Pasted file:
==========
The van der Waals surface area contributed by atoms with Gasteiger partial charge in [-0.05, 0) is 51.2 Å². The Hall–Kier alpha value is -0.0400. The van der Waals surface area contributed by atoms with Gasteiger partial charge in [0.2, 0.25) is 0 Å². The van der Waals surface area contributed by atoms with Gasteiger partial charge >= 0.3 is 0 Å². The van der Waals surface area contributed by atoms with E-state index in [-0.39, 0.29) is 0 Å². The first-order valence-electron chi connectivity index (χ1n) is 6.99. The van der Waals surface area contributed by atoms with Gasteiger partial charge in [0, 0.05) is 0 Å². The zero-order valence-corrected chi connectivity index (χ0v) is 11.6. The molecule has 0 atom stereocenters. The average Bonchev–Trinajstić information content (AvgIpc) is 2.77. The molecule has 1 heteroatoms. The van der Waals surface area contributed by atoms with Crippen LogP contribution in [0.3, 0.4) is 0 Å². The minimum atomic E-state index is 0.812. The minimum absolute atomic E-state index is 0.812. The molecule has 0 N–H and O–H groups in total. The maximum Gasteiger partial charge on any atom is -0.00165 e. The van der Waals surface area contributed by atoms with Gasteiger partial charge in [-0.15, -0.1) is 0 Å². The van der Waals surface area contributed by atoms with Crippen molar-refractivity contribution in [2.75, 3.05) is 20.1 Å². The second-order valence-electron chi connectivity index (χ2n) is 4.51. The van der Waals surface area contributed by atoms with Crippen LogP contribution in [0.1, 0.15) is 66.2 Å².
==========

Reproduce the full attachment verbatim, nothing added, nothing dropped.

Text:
The van der Waals surface area contributed by atoms with Gasteiger partial charge in [-0.05, 0) is 51.2 Å². The Hall–Kier alpha value is -0.0400. The van der Waals surface area contributed by atoms with Gasteiger partial charge in [0.2, 0.25) is 0 Å². The van der Waals surface area contributed by atoms with Gasteiger partial charge >= 0.3 is 0 Å². The van der Waals surface area contributed by atoms with E-state index in [-0.39, 0.29) is 0 Å². The first-order valence-electron chi connectivity index (χ1n) is 6.99. The van der Waals surface area contributed by atoms with Gasteiger partial charge in [0, 0.05) is 0 Å². The zero-order valence-corrected chi connectivity index (χ0v) is 11.6. The molecule has 0 atom stereocenters. The average Bonchev–Trinajstić information content (AvgIpc) is 2.77. The molecule has 1 heteroatoms. The van der Waals surface area contributed by atoms with Crippen LogP contribution in [0.3, 0.4) is 0 Å². The minimum atomic E-state index is 0.812. The minimum absolute atomic E-state index is 0.812. The molecule has 0 N–H and O–H groups in total. The maximum Gasteiger partial charge on any atom is -0.00165 e. The van der Waals surface area contributed by atoms with Gasteiger partial charge in [-0.15, -0.1) is 0 Å². The van der Waals surface area contributed by atoms with Crippen molar-refractivity contribution in [2.75, 3.05) is 20.1 Å². The second-order valence-electron chi connectivity index (χ2n) is 4.51. The van der Waals surface area contributed by atoms with Crippen LogP contribution in [0.1, 0.15) is 66.2 Å².